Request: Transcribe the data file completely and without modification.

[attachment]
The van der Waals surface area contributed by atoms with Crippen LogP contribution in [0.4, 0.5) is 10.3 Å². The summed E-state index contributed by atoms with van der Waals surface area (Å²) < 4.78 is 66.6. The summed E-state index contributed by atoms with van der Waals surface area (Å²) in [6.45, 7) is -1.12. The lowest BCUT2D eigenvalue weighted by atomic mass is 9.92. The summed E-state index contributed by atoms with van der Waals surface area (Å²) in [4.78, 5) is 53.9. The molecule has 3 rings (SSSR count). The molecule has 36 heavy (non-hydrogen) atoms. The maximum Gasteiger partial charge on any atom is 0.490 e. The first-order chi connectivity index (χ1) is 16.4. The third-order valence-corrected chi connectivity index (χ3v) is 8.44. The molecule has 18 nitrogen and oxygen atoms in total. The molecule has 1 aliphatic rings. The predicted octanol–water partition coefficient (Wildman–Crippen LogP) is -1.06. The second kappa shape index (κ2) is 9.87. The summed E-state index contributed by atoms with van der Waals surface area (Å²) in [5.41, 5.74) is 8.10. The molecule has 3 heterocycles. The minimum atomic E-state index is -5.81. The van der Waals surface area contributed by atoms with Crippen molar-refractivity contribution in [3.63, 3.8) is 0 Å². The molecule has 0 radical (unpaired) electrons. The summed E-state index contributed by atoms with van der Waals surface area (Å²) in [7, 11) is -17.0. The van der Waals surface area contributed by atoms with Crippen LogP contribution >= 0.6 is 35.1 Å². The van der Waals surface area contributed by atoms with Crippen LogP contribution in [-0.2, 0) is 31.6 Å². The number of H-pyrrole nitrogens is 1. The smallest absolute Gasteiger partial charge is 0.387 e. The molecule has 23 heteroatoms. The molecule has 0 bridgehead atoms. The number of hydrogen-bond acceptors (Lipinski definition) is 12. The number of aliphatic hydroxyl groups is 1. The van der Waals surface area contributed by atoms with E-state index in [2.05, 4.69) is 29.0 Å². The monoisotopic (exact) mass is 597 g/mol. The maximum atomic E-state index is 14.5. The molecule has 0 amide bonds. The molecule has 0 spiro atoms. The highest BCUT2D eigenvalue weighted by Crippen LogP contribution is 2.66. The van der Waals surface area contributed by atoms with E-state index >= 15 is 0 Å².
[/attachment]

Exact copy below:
The van der Waals surface area contributed by atoms with Crippen LogP contribution in [0.4, 0.5) is 10.3 Å². The summed E-state index contributed by atoms with van der Waals surface area (Å²) < 4.78 is 66.6. The summed E-state index contributed by atoms with van der Waals surface area (Å²) in [6.45, 7) is -1.12. The lowest BCUT2D eigenvalue weighted by atomic mass is 9.92. The summed E-state index contributed by atoms with van der Waals surface area (Å²) in [4.78, 5) is 53.9. The molecule has 3 rings (SSSR count). The molecule has 36 heavy (non-hydrogen) atoms. The maximum Gasteiger partial charge on any atom is 0.490 e. The first-order chi connectivity index (χ1) is 16.4. The third-order valence-corrected chi connectivity index (χ3v) is 8.44. The molecule has 18 nitrogen and oxygen atoms in total. The molecule has 1 aliphatic rings. The predicted octanol–water partition coefficient (Wildman–Crippen LogP) is -1.06. The second kappa shape index (κ2) is 9.87. The summed E-state index contributed by atoms with van der Waals surface area (Å²) in [5.41, 5.74) is 8.10. The molecule has 3 heterocycles. The minimum atomic E-state index is -5.81. The van der Waals surface area contributed by atoms with Crippen molar-refractivity contribution in [3.63, 3.8) is 0 Å². The molecule has 0 radical (unpaired) electrons. The summed E-state index contributed by atoms with van der Waals surface area (Å²) in [7, 11) is -17.0. The van der Waals surface area contributed by atoms with Crippen LogP contribution >= 0.6 is 35.1 Å². The van der Waals surface area contributed by atoms with Crippen LogP contribution in [-0.2, 0) is 31.6 Å². The number of H-pyrrole nitrogens is 1. The smallest absolute Gasteiger partial charge is 0.387 e. The molecule has 23 heteroatoms. The molecule has 0 bridgehead atoms. The number of hydrogen-bond acceptors (Lipinski definition) is 12. The number of aliphatic hydroxyl groups is 1. The van der Waals surface area contributed by atoms with E-state index in [2.05, 4.69) is 29.0 Å². The monoisotopic (exact) mass is 597 g/mol. The maximum atomic E-state index is 14.5. The molecule has 0 amide bonds. The molecule has 0 spiro atoms. The highest BCUT2D eigenvalue weighted by Crippen LogP contribution is 2.66. The van der Waals surface area contributed by atoms with E-state index >= 15 is 0 Å².